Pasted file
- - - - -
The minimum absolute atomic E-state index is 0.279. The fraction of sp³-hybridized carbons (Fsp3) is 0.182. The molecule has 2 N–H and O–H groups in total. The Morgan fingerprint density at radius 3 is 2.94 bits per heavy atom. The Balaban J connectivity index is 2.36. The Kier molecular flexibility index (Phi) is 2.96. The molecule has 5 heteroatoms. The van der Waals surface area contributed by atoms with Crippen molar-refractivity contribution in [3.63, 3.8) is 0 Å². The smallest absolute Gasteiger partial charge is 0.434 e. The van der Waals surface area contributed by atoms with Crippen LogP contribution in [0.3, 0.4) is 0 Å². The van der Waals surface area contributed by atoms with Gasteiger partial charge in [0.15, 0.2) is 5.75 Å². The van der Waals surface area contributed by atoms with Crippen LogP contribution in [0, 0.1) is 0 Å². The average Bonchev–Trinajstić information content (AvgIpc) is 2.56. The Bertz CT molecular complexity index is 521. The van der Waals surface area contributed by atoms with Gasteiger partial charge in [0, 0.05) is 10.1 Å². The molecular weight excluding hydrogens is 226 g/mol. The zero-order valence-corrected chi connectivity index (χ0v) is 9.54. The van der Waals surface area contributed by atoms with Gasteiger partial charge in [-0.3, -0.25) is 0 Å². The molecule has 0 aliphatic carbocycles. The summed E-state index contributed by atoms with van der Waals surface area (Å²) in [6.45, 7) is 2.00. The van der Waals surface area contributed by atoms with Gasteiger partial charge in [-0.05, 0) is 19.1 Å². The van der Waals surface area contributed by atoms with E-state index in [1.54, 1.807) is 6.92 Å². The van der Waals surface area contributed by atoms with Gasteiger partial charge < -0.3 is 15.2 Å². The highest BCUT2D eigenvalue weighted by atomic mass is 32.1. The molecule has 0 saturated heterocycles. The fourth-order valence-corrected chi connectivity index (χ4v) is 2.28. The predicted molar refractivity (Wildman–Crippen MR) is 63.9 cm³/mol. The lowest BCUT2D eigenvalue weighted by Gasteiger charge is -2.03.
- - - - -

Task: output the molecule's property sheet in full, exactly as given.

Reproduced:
The minimum absolute atomic E-state index is 0.279. The fraction of sp³-hybridized carbons (Fsp3) is 0.182. The molecule has 2 N–H and O–H groups in total. The Morgan fingerprint density at radius 3 is 2.94 bits per heavy atom. The Balaban J connectivity index is 2.36. The Kier molecular flexibility index (Phi) is 2.96. The molecule has 5 heteroatoms. The van der Waals surface area contributed by atoms with Crippen molar-refractivity contribution in [3.63, 3.8) is 0 Å². The smallest absolute Gasteiger partial charge is 0.434 e. The van der Waals surface area contributed by atoms with Crippen LogP contribution in [0.3, 0.4) is 0 Å². The van der Waals surface area contributed by atoms with Gasteiger partial charge in [0.15, 0.2) is 5.75 Å². The van der Waals surface area contributed by atoms with Crippen LogP contribution in [0, 0.1) is 0 Å². The average Bonchev–Trinajstić information content (AvgIpc) is 2.56. The Bertz CT molecular complexity index is 521. The van der Waals surface area contributed by atoms with Gasteiger partial charge in [0, 0.05) is 10.1 Å². The molecular weight excluding hydrogens is 226 g/mol. The zero-order valence-corrected chi connectivity index (χ0v) is 9.54. The van der Waals surface area contributed by atoms with Gasteiger partial charge in [-0.3, -0.25) is 0 Å². The molecule has 0 aliphatic carbocycles. The summed E-state index contributed by atoms with van der Waals surface area (Å²) in [6.45, 7) is 2.00. The van der Waals surface area contributed by atoms with Gasteiger partial charge in [-0.05, 0) is 19.1 Å². The van der Waals surface area contributed by atoms with E-state index in [1.54, 1.807) is 6.92 Å². The van der Waals surface area contributed by atoms with Gasteiger partial charge < -0.3 is 15.2 Å². The highest BCUT2D eigenvalue weighted by atomic mass is 32.1. The molecule has 0 saturated heterocycles. The fourth-order valence-corrected chi connectivity index (χ4v) is 2.28. The predicted molar refractivity (Wildman–Crippen MR) is 63.9 cm³/mol. The lowest BCUT2D eigenvalue weighted by Gasteiger charge is -2.03.